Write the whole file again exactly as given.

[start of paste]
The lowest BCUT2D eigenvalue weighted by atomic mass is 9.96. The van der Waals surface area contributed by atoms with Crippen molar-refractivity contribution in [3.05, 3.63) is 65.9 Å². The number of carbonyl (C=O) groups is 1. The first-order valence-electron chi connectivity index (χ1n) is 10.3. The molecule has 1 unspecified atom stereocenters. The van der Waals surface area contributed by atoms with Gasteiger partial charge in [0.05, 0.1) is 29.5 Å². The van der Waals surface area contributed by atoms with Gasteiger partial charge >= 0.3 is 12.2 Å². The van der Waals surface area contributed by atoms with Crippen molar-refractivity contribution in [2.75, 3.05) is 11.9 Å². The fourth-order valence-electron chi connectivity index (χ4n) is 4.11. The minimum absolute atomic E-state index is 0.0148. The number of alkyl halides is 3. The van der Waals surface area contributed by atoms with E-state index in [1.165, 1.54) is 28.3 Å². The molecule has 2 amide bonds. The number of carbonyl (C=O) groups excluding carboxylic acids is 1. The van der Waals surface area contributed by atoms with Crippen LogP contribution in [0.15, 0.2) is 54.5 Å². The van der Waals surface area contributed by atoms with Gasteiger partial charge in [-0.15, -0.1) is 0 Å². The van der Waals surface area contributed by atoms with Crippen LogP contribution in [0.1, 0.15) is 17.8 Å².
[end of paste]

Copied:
The lowest BCUT2D eigenvalue weighted by atomic mass is 9.96. The van der Waals surface area contributed by atoms with Crippen molar-refractivity contribution in [3.05, 3.63) is 65.9 Å². The number of carbonyl (C=O) groups is 1. The first-order valence-electron chi connectivity index (χ1n) is 10.3. The molecule has 1 unspecified atom stereocenters. The van der Waals surface area contributed by atoms with Gasteiger partial charge in [0.05, 0.1) is 29.5 Å². The van der Waals surface area contributed by atoms with Gasteiger partial charge >= 0.3 is 12.2 Å². The van der Waals surface area contributed by atoms with Crippen molar-refractivity contribution in [2.75, 3.05) is 11.9 Å². The fourth-order valence-electron chi connectivity index (χ4n) is 4.11. The minimum absolute atomic E-state index is 0.0148. The number of alkyl halides is 3. The van der Waals surface area contributed by atoms with E-state index in [1.165, 1.54) is 28.3 Å². The molecule has 2 amide bonds. The number of carbonyl (C=O) groups excluding carboxylic acids is 1. The van der Waals surface area contributed by atoms with Crippen LogP contribution in [0.15, 0.2) is 54.5 Å². The van der Waals surface area contributed by atoms with Gasteiger partial charge in [-0.15, -0.1) is 0 Å². The van der Waals surface area contributed by atoms with Crippen LogP contribution in [0.1, 0.15) is 17.8 Å².